Last week I made a goof in my third grade classroom that was swiftly corrected by my young friend, Daquan. I ask the kids to bring in at least one news article every month to share with the class. It’s no real hardship. We have a paper delivered to our classroom every day. And most days, there is time to read around in it. We also have these large public journals where the children and I record questions and observations, facts and amazements. We have four journals: Culture, Science, Language and Math.
Sharing news and journals is an important time for us. These are some of the richest conversations we have in class. All are teachers and learners. It is an example of true inquiry. Reports are made about the natural world, interesting math patterns the children discover, quirky language stories and other observations about our world. It is a time for the children to be teachers. It makes every day and every year different.
Today, for example, Sam showed us a photo of a pretty exchange student who stayed with them for a while. She was from Bosnia. He took the globe around to show us where that country is. Sydney told of a girl who became paralyzed after eating tainted hamburger. Daquan shared about a toad he and his brother found. Amaryah showed us the band-aid where she got her flu shot yesterday. I shared letters from the editor about Governor Sanford: two in favor of him resigning and one saying that the citizens of SC should let him do his job. Emily shared a story from last week’s paper about Governor Sanford’s driver being pulled over for doing 80 in a 60 mph zone. The video on the patrolman’s car showed him getting a handshake from the governor. No ticket was given. Mills shared a news story about a golfer in Beaufort who had his arm taken off by a gator. Fortunately his friend retrieved the arm from inside the gator and it was reattached! I also shared the results of a new study about the perils of drinking too much soda.
We never know what will come up, but more often than not it is interesting. It is one of the purest examples of inquiry during our day. Some children participate a lot during this time. Others sort of sit and let the conversations wash over them. Usually around the end of each month, I must remind a few kids that the deadline is coming up so they don’t miss it.
Daquan is not one of those who needs reminding. He almost always has several news and journal articles to share each month. Occasionally, children will wait until it is time to have our class meeting to rush over to the paper and look through it quickly and then ad lib when it is their turn to share. It’s no big deal but it is a little annoying. We can usually see right through this and I suggest that the child take the article home, read it over more carefully, perhaps with Mom or Dad, and then bring it back when they really know about it; when they can “speak from the heart” and not try to read it on the spot.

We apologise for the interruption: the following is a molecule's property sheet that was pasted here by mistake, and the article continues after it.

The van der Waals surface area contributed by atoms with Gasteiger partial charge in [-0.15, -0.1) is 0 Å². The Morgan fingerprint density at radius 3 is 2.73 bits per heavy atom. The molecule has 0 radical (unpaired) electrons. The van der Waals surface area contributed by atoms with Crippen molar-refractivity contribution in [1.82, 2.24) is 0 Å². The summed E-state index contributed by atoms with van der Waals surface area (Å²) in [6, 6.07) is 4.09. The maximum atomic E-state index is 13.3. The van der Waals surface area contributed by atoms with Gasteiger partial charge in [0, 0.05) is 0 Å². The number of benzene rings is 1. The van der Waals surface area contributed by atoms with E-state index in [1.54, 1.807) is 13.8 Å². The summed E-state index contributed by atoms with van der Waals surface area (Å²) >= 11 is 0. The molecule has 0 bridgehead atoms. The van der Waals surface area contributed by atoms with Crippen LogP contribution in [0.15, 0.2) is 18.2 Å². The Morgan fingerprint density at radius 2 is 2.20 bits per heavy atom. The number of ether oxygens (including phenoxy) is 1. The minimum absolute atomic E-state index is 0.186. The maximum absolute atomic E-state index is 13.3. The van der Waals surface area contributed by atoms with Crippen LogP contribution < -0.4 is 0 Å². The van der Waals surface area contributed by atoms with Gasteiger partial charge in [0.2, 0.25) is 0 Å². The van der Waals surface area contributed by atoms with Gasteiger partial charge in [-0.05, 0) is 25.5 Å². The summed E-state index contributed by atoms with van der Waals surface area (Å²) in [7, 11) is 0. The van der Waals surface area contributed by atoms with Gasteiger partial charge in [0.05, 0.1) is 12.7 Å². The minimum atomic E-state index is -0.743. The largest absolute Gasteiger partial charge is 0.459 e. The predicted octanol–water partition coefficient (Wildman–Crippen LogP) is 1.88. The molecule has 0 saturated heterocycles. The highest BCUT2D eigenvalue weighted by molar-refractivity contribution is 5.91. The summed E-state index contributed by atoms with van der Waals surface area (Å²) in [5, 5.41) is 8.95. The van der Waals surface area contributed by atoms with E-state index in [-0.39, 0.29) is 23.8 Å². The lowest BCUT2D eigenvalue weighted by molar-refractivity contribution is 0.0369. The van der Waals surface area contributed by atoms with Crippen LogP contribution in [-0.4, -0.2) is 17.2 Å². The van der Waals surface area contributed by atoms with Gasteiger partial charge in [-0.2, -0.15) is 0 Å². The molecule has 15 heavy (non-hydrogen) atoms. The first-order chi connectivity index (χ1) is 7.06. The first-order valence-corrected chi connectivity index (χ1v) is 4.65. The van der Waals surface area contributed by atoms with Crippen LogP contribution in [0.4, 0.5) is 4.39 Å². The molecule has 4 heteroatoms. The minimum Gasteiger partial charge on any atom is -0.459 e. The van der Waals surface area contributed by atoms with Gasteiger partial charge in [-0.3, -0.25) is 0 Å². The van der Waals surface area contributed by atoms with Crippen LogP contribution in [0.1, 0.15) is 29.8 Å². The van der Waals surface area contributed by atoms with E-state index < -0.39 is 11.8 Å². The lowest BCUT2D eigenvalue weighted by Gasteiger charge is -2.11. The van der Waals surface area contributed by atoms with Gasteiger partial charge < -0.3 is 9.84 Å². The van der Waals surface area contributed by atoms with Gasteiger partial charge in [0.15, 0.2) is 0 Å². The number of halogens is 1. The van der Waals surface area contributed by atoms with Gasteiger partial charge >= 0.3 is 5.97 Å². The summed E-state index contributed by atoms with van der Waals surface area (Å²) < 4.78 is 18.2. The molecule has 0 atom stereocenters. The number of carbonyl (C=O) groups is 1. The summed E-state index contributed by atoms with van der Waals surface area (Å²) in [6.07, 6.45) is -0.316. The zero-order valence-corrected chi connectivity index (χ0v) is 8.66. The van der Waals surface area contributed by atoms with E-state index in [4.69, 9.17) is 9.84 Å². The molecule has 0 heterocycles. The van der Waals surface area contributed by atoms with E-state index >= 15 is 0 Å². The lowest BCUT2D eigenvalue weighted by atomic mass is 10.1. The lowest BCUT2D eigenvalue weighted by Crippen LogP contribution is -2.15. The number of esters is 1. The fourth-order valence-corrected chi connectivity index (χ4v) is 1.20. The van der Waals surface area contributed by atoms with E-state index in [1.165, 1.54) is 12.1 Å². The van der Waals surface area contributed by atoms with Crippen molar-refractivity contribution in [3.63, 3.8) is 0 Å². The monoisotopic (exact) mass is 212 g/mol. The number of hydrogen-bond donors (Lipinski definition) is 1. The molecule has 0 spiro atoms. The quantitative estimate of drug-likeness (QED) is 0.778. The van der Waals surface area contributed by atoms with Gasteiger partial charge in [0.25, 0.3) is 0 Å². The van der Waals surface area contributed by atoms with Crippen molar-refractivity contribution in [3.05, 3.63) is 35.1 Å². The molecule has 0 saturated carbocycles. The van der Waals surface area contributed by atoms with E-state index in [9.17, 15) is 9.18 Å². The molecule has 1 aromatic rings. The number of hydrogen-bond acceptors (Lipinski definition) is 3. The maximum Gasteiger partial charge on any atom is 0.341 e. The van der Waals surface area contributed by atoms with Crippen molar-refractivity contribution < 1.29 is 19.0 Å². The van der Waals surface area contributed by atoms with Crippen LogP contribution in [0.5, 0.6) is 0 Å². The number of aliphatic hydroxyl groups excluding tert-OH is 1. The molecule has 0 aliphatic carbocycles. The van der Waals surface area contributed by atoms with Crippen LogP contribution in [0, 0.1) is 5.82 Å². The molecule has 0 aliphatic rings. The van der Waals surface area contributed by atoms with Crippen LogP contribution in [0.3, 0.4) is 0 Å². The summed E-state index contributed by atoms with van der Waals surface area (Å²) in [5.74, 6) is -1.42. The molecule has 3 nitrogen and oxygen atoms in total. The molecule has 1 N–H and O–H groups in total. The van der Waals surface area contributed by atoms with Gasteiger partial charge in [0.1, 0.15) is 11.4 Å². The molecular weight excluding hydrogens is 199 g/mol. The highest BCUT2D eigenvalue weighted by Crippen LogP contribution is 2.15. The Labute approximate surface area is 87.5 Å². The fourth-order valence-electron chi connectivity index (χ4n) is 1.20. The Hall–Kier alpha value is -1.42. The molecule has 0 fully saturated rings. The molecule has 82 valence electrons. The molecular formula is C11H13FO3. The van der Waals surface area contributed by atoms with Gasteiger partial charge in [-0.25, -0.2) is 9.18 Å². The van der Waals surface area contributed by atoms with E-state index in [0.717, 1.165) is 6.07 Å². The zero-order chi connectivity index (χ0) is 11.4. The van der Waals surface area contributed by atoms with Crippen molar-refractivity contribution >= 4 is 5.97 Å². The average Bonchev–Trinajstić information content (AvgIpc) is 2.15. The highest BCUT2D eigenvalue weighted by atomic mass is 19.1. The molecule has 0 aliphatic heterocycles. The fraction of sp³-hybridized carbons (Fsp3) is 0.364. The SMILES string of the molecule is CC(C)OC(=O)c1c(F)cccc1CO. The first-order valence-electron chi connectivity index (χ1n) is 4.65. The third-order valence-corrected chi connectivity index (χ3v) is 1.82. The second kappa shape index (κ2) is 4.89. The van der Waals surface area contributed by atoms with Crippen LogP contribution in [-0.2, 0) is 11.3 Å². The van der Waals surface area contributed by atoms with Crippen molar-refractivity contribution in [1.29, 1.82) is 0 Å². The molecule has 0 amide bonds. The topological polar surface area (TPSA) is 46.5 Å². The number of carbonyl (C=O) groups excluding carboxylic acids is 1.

One day last week, I saw Daquan scanning the paper when the clean-up music was already on. I thought I’d busted him and said, perhaps a little too gruffly, “Hey Daquan, you know you are not supposed to do that. You can’t just pull something randomly from the paper to present.”
“I’m not. I know about this one.”
“Right,” I smirked. “I can see you shuffling through the paper, Daquan. You had lots of time to prepare something. The clean-up music is already on. Give it up.”
He stood up, held the newspaper and looked me square in the eye. “You want some advice, Mr. O.?”
“What?” I said.
He straightened out the paper, folding it back into its proper shape before speaking. “You shouldn’t accuse someone of something before you really know the situation.” He paused. Dramatic effect? “I did read that story before. I am ready to share it. Just because you didn’t see me read it doesn’t mean I didn’t read it. Know what I mean?”
I was instantly humbled. “I am so sorry Daquan. You are right. I am wrong.” He was not being a smart aleck or condescending, he was simply reacting as a friend, a friend who was wrongly accused. He didn’t rub it in. He saw I was genuinely sorry.
“Oh, that’s OK, man.”
Then I said something I often say, “Once again, the student becomes the teacher and the teacher becomes the student.” He just smiled his beautiful smile and we went on with the class business.
When I was a kid, my mom used to ask me every day what I learned in school. Usually I gave her the standard answer… some bland factoid. When I ask my son Colin how his day went, he usually rattles off test scores he got back or talks about tests and quizzes he had to take. If anyone asked me what I learned that day in school the one word answer would have been - humility.
Unfortunately, that is a lesson I have had to learn many times. Fortunately, I have just the right teachers.